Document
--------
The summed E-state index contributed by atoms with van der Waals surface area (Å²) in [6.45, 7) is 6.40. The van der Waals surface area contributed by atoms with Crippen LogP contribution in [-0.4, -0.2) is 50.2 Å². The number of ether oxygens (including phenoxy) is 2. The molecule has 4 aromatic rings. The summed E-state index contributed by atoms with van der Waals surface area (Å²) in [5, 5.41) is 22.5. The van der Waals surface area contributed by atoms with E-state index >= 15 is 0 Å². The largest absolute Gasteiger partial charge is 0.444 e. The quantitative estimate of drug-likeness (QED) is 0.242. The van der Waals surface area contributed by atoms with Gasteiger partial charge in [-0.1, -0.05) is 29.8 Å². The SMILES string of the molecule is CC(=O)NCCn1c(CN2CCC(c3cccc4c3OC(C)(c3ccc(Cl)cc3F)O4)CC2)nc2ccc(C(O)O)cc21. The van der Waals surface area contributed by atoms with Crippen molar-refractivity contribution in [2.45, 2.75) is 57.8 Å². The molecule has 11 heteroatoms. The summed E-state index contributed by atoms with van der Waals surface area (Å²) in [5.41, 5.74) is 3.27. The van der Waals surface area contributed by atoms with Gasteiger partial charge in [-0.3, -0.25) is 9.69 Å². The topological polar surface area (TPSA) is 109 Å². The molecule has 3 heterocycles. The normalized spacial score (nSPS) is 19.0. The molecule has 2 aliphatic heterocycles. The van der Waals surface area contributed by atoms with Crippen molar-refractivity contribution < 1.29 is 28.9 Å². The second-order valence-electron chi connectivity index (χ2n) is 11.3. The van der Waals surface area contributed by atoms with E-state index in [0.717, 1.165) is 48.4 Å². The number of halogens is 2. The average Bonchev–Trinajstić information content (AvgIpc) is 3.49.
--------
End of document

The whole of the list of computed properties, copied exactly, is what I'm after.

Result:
The summed E-state index contributed by atoms with van der Waals surface area (Å²) in [6.45, 7) is 6.40. The van der Waals surface area contributed by atoms with Crippen LogP contribution in [-0.4, -0.2) is 50.2 Å². The number of ether oxygens (including phenoxy) is 2. The molecule has 4 aromatic rings. The summed E-state index contributed by atoms with van der Waals surface area (Å²) in [5, 5.41) is 22.5. The van der Waals surface area contributed by atoms with E-state index >= 15 is 0 Å². The largest absolute Gasteiger partial charge is 0.444 e. The quantitative estimate of drug-likeness (QED) is 0.242. The van der Waals surface area contributed by atoms with Gasteiger partial charge in [-0.1, -0.05) is 29.8 Å². The SMILES string of the molecule is CC(=O)NCCn1c(CN2CCC(c3cccc4c3OC(C)(c3ccc(Cl)cc3F)O4)CC2)nc2ccc(C(O)O)cc21. The van der Waals surface area contributed by atoms with Crippen molar-refractivity contribution in [2.45, 2.75) is 57.8 Å². The molecule has 11 heteroatoms. The summed E-state index contributed by atoms with van der Waals surface area (Å²) in [5.41, 5.74) is 3.27. The van der Waals surface area contributed by atoms with Gasteiger partial charge in [-0.3, -0.25) is 9.69 Å². The topological polar surface area (TPSA) is 109 Å². The molecule has 3 heterocycles. The normalized spacial score (nSPS) is 19.0. The molecule has 2 aliphatic heterocycles. The van der Waals surface area contributed by atoms with Crippen molar-refractivity contribution < 1.29 is 28.9 Å². The second-order valence-electron chi connectivity index (χ2n) is 11.3. The van der Waals surface area contributed by atoms with E-state index in [0.717, 1.165) is 48.4 Å². The number of halogens is 2. The average Bonchev–Trinajstić information content (AvgIpc) is 3.49.